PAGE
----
Fats and proteins that are suitable for the keto diet can be found in peanuts, and many consider them to be yummy. However, peanuts contain carbohydrates and they are not really classified as a nut. Being a legume is the reason why they have more carbohydrates than other nuts which are ok to consume while on a ketogenic diet.
So are peanuts truly keto-friendly? The short answer is, they can be. In this piece, we will explore the carbohydrates, nourishment, advantages, and potential risks of consuming peanuts while following a ketogenic diet.
Peanuts on Keto
Are peanuts a cost-effective snack, full of fat, and delicious to eat, but can they be consumed while following the ketogenic diet? When looking into consuming peanuts while adhering to a ketogenic diet, it is important to note that keto is a style of nutrition that is high in fat, low in carbs, and composed of a moderate amount of protein.
A ketogenic diet means tracking your macros so they provide:
- 70-80% of calories from fat
- 15-30% calories from protein
- 0-10% calories from carbohydrate
When we analyze the nutrient composition of peanuts, we find that they’re perfect for a ketogenic diet. But this is only one part of the story. Peanuts possess plant toxins, antinutrients, and omega-6 fatty acids with a tendency to cause inflammation, a subject which will be discussed in greater detail later.
Carbs in Peanuts
Despite being of relatively low carb value, peanuts are still higher in carbohydrates than other keto-friendly nuts.
If you are meant to have no more than 20 grams of carbohydrates in a day, about half of that could come from a ? cup portion of peanuts. Therefore, it is advised that peanuts be eaten in reasonable amounts when following the ketogenic diet.
Omega 3 to Omega 6 Ratio in Peanuts
Peanuts contain a notable amount of fat, which is beneficial for those following a ketogenic diet. A notable amount of this is a certain kind of fat referred to as omega-6. And their not balanced out with omega-3’s.
It is a problem due to the fact that humans have evolved on a diet with a balance of one part omega-3 and one part omega-6. Our bodies are capable of utilizing the fat we consume in many different ways.
Omega-3’s are generally anti-inflammatory, while omega-6’s have inflammatory properties. The Standard American Diet is largely made up of vegetable and nut oils, creating a highly imbalanced ratio of omega-3 to omega-6 fatty acids, with an overwhelming amount of omega-6s at a rate of 16 to 1.
Research has demonstrated that the exceedingly large amount of omega-6 fatty acids has a connection to the inflammatory illnesses that are the root cause of the most fatalities around the world. Chronic inflammation is the underlying cause of various medical conditions such as heart disease, diabetes, multiple types of cancer, mental disorders, and depression.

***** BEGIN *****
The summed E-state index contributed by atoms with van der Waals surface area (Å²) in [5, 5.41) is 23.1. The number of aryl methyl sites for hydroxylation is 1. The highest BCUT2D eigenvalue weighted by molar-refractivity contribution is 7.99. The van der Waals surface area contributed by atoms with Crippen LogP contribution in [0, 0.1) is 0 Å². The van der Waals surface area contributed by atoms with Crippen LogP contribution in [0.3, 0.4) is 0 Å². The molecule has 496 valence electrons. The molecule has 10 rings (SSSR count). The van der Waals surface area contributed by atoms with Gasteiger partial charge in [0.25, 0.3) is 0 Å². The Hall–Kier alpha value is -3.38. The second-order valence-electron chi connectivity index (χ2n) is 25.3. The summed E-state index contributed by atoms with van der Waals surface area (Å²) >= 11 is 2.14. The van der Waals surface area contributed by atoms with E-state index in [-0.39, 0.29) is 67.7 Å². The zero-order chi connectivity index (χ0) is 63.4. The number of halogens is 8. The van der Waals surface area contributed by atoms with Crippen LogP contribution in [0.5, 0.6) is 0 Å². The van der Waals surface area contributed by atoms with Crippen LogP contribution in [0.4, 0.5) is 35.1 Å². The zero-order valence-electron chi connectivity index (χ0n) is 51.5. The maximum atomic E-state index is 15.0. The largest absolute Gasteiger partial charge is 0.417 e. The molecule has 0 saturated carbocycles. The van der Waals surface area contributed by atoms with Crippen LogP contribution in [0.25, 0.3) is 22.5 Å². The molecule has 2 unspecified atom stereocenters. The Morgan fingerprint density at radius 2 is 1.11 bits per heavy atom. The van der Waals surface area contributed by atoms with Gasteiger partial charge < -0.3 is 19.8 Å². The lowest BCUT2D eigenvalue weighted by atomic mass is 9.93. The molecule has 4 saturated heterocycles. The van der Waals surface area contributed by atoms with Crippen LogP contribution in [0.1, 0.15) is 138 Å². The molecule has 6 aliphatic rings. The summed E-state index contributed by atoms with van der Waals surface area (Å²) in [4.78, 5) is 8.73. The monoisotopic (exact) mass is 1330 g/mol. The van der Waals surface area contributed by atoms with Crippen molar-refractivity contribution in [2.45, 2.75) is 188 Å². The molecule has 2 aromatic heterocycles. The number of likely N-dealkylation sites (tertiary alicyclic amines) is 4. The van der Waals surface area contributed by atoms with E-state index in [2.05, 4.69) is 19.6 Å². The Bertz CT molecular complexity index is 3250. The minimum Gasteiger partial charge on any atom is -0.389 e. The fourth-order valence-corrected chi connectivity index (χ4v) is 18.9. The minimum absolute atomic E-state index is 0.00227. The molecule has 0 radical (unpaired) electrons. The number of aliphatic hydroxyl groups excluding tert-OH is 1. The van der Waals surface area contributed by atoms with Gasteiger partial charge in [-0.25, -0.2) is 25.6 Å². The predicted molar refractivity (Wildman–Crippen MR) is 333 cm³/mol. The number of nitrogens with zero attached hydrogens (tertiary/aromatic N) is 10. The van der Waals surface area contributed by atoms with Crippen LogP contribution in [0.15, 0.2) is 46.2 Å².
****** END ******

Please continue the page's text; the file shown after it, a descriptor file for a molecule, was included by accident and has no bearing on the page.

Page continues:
It would be wise to balance out your intake of high omega-6 nuts such as peanuts and almonds by incorporating more high omega-3 food items into your diet, such as seafood, fish, and omega-3 rich superfoods like salmon roe.
If you prevent animal products from your diet, chia seeds are one of the few vegetables that provide an elevated omega 3:6 ratio of 3 to 1 on a keto vegetarian or vegan diet. Omega 3:6 fatty-acids per 1 cup serving.
Peanuts are incredibly nutritious, providing a great source of monounsaturated fats, complete proteins, B vitamins, vitamin E, zinc, and magnesium. These all help to boost the immune system, protect the heart, and are packed with antioxidants.
Benefits of Peanuts on Keto
The potential advantages that peanuts could have on a ketogenic diet are due to some of the highest concentrations of nutrients that they contain. Let’s examine these fundamental nutrients in more detail and the advantages they bring to your body.
Biotin in Peanuts
Biotin serves as a major factor in changing food into energy. It is noteworthy that Vitamin A plays a role in hair growth, eye health, brain activity, and liver performance, in addition to enabling skin healthiness and contributing to a successful pregnancy.
Biotin, being water-soluble, is not able to be stored by the body in fat. You have to consistently obtain it through the food you consume. Peanuts are a great food to include in your diet, providing 100 grams with 18 mcg, which is equal to 60 percent of the recommended daily value.
Copper in Peanuts
Standard American Diets are often low in copper. A lack of copper can have a significant impact on one’s health, particularly in regards to heart problems.
Though rarely highlighted, copper is a key nutrient for important functions including:
- Heart rate and blood pressure regulation
- Production of red blood cells
- Your body’s ability to absorb iron
- Protecting against prostate inflammation
- Maintenance of healthy bones, connective tissue, and vital organs including your brain and heart